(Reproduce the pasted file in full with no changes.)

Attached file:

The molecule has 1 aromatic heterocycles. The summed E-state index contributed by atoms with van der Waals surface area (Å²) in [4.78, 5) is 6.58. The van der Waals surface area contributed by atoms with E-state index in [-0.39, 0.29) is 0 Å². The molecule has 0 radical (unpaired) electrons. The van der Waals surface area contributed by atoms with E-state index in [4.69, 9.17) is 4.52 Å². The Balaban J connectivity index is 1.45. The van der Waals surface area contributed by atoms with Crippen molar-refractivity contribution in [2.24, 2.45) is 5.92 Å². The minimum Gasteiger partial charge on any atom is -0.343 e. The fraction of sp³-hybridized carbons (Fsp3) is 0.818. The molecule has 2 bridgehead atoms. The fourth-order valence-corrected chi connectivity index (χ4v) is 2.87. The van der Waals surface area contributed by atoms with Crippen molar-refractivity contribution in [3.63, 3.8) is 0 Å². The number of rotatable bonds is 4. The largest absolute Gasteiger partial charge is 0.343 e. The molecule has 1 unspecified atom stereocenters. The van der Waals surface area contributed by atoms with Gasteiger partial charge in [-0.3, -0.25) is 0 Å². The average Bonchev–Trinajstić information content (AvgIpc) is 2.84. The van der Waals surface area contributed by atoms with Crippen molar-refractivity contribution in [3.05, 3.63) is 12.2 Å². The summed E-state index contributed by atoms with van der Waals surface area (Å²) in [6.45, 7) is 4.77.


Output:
The molecule has 1 aromatic heterocycles. The summed E-state index contributed by atoms with van der Waals surface area (Å²) in [4.78, 5) is 6.58. The van der Waals surface area contributed by atoms with E-state index in [-0.39, 0.29) is 0 Å². The molecule has 0 radical (unpaired) electrons. The van der Waals surface area contributed by atoms with E-state index in [4.69, 9.17) is 4.52 Å². The Balaban J connectivity index is 1.45. The van der Waals surface area contributed by atoms with Crippen molar-refractivity contribution in [2.24, 2.45) is 5.92 Å². The minimum Gasteiger partial charge on any atom is -0.343 e. The fraction of sp³-hybridized carbons (Fsp3) is 0.818. The molecule has 2 bridgehead atoms. The fourth-order valence-corrected chi connectivity index (χ4v) is 2.87. The van der Waals surface area contributed by atoms with Crippen molar-refractivity contribution in [3.63, 3.8) is 0 Å². The number of rotatable bonds is 4. The largest absolute Gasteiger partial charge is 0.343 e. The molecule has 1 unspecified atom stereocenters. The van der Waals surface area contributed by atoms with Gasteiger partial charge in [-0.3, -0.25) is 0 Å². The average Bonchev–Trinajstić information content (AvgIpc) is 2.84. The van der Waals surface area contributed by atoms with Crippen molar-refractivity contribution in [3.05, 3.63) is 12.2 Å². The summed E-state index contributed by atoms with van der Waals surface area (Å²) in [6.45, 7) is 4.77.